John Steinbeck (Playwright). Born in Salinas, California, in 1902, John Steinbeck grew up in a fertile agricultural valley about twenty-five miles from the Pacific Coast-and both valley and coast would serve as settings for some of his best fiction. In 1919 he went to Stanford University, where he intermittently enrolled in literature and writing courses until he left in 1925 without taking a degree. For a year he supported himself as a laborer and journalist in New York City, and then he returned to California to write his first novel, Cup of Gold (1929). After marriage and a move to Pacific Grove, he published two California fictions, The Pastures of Heaven (1932) and To a God Unknown (1933), and worked on short stories later collected in The Long Valley (1938). Popular success and financial security came only with Tortilla Flat (1935), stories about Monterey's paisanos. A ceaseless experimenter throughout his career, Steinbeck changed courses regularly. Three powerful novels of the late 1930s focused on the California laboring class: In Dubious Battle (1936), Of Mice and Men (1937), and the book considered by many his finest, The Grapes of Wrath (1939). Early in the 1940s, Steinbeck became a filmmaker with The Forgotten Village (1941) and a serious student of marine biology with Sea of Cortez (1941). He devoted his services to the war, writing Bombs Away (1942) and the controversial play- novelette The Moon Is Down (1942). Cannery Row (1945); The Wayward Bus (1947); The Pearl (1947); A Russian Journal (1948); another experimental drama, Burning Bright (1950); and The Log from the Sea of Cortez (1951) preceded publication of the monumental East of Eden (1952), an ambitious saga of the Salinas Valley and his own family's history. The last decades of his life were spent in New York City and Sag Harbor with his third wife, with whom he traveled widely. Later books include Sweet Thursday (1954), The Short Reign of Pippin IV: A Fabrication (1957), Once There Was a War (1958), The Winter of Our Discontent (1961), Travels with Charley in Search of America (1962), America and Americans (1966), and the posthumously published Journal of a Novel: The East of Eden Letters (1969), Viva Zapata! (1975), The Acts of King Arthur and His Noble Knights (1976), Working Days: The Journals of The Grapes of Wrath (1989), and Steinbeck in Vietnam: Dispatches from the War (2012). He died in 1968, having won a Nobel Prize in 1962.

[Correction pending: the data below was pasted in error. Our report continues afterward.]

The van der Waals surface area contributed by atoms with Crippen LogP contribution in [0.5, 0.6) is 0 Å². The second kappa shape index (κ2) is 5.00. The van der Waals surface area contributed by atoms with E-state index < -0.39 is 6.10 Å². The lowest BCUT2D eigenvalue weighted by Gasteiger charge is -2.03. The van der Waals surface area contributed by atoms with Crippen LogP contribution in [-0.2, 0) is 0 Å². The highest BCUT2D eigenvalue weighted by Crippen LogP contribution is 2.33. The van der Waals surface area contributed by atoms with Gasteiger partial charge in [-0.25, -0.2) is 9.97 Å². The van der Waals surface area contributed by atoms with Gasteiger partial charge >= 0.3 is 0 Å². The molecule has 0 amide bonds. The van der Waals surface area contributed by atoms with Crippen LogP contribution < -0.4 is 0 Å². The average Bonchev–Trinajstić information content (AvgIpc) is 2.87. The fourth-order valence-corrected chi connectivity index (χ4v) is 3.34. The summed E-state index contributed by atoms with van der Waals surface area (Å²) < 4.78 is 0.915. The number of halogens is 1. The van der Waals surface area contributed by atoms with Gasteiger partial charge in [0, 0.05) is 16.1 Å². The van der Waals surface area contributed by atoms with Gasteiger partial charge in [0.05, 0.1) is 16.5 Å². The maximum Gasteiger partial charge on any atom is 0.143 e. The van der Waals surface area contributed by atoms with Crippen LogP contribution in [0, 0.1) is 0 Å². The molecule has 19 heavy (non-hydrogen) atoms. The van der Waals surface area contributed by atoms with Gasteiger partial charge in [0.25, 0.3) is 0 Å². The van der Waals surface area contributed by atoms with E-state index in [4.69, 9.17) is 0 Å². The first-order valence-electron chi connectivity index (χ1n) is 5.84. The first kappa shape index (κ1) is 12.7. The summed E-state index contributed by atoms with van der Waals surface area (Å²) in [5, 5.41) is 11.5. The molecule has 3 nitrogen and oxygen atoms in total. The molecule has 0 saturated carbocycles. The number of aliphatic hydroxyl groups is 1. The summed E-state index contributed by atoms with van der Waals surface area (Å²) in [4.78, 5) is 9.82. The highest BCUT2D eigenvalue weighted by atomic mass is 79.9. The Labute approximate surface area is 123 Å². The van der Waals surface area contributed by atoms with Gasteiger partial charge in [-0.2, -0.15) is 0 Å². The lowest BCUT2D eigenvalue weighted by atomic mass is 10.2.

Adapted from his own classic novel, John Steinbeck's Of Mice and Men is an essential adventure, an inspirational portrait of the American spirit and a heartbreaking testament to the bonds of friendship. Of Mice and Men tells the story of George (James Franco) and Lennie (Chris O'Dowd), an unlikely pair of friends drifting from job to job across The Farms and fields of California, holding fast to their dream of one day having an acre of land they can call their own.
Of Mice and Men is one of the most read books in schools across the country despite appearing on the American Library Association's list of Most Challenged Books of the 21st Century. Of Mice and Men began as a novella published in 1937 by Nobel Prize winning author John Steinbeck. Of Mice and Men was adapted for the screen several times and adapted as a radio play for the BBC. The first stage production was directed by George S. Kaufman in 1937 and ran for 207 performances.
David Binder is also represented on Broadway this season with Hedwig and the Angry Inch. Similar to Of Mice and Men, David's Tony nominated record-breaking production of A Raisin in the Sun with Sean Combs, Phylicia Rashad and Audra McDonald hadn't been seen on Broadway in over 40 years and brought new audiences to the theatre.
Photos by: REX USA/Ray Tang/Rex, REX USA/David Fisher/Rex